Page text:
Björk and Ennio Morricone win Polar Prize 2010.
Icelandic singer Björk and Italian film composer Ennio Morricone have won the 2010 Polar Music prize. The Swedish honor is typically shared between a pop performer and a classical artist. The pair will be invited to accept the award - worth 1 million kronor ($128,668.32) - in Stockholm in August. The Polar Prize - founded in 1989 to honor exceptional achievements that transcend music genres - is awarded annually. It is described as the "Nobel prize of music" and was established by the late Stikkan Anderson, whose record company released the songs of among others ABBA. Björk and Morricone will both be presented with their awards by King Carl XVI Gustaf at a gala ceremony at the Stockholm Concert Hall on August 31. Björk, 44, hit the big time with her solo album “Debut” in 1993 but had previously had success as the lead singer of the band The Sugarcubes. She also starred in Lars von Trier's Dancer in the Dark in 1999, which went on to win the Palme d'Or at Cannes, with Björk winning the best actress award. "Björk is an untameable force of nature, an artist who marches to nobody's tune but her own," said the prize committee. Morricone, 82, has composed more than 400 film scores, including “The Good The Bad and The Ugly”, “The Untouchables”, “Cinema Paradiso” and “The Mission”. The committee said Morricone's "congenial compositions and arrangements lift our existence to another plain". Previous winners of the Polar Prize include Pink Floyd, Sir Paul McCartney, Quincy Jones, Dizzy Gillespie, Pierre Boulez and Ravi Shankar.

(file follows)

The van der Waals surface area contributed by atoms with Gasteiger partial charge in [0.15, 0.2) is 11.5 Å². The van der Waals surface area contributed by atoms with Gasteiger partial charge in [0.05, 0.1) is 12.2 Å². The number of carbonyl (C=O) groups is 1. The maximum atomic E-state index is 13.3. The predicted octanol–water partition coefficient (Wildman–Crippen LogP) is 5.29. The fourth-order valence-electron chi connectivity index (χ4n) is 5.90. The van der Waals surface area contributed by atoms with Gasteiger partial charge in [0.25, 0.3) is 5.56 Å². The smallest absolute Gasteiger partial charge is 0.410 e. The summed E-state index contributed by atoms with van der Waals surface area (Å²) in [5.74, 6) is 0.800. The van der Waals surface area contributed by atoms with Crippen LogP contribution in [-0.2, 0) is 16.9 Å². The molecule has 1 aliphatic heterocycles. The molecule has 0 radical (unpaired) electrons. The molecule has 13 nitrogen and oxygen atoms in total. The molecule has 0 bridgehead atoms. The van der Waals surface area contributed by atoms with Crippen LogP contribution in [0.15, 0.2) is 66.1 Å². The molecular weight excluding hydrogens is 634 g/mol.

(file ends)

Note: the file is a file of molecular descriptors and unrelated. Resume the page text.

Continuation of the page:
For more info on the Polar Music Prize, see www.polarmusicprize.org
/ on Ennio Morricone, www.enniomorricone.com
and for a sample of Björk's music, go to http://www.myspace.com/bjork
No birthday at Solliden for Victoria.
She won’t celebrate her birthday at Solliden this year, Crown Princess Victoria. The reason is as of yet unknown. The Crown Princess’ birthday is on July 14 and she always celebrates it at the Solliden Palace on Öland with her family, greeting press and well-wishers who drop by. King Carl Gustaf broke the news to Sveriges Television’s Smålandsnytt, but refrained from saying why the Crown Princess wouldn’t be at Solliden this year. Kay Wieståhl, who took the initiative to the so-called Victoriadagen (Victoria Day – a folkfest that takes place at Borgholm stadium in the presence of the royal family), says he has yet to receive information about who will participate in this year’s Victoriadagen. Wieståhl says Victoria has only been absent once before. “Of course it would be sad (if she doesn’t show up), but it is nothing new and it can happen,” he said.
Sofia stays the night.
Look who slept over at the Prince’s apartment! Sofia Hellqvist - yes that’s the former lightly clad model and reality TV-star - and Prince Carl Philip were caught on film when they left the prince’s dwelling together recently. The couple has also been seen shopping at a nearby grocery store at Järntorget in Gamla Stan, Stockholm. The future for them, however, looks a bit unsure: Sofia is planning on going to Africa as a volunteer while the Prince continues his studies at Lantbruksuniversitetet, SLU, in Skåne – before that though, they will spend a long summer together.
Treasure trove found in clothing store.
When the sales people at a Borlänge Indiska clothing store were rearranging the store, they found a mysterious package wrapped in aluminum foil. Inside the package were jewelry worth some 100,000 SEK ($12,871.00). Police is now looking for the rightful owner to the necklace, earrings and rings found. One of the rings alone was worth SEK 50,000 ($6,430). Nobody knows how the package ended up in the store.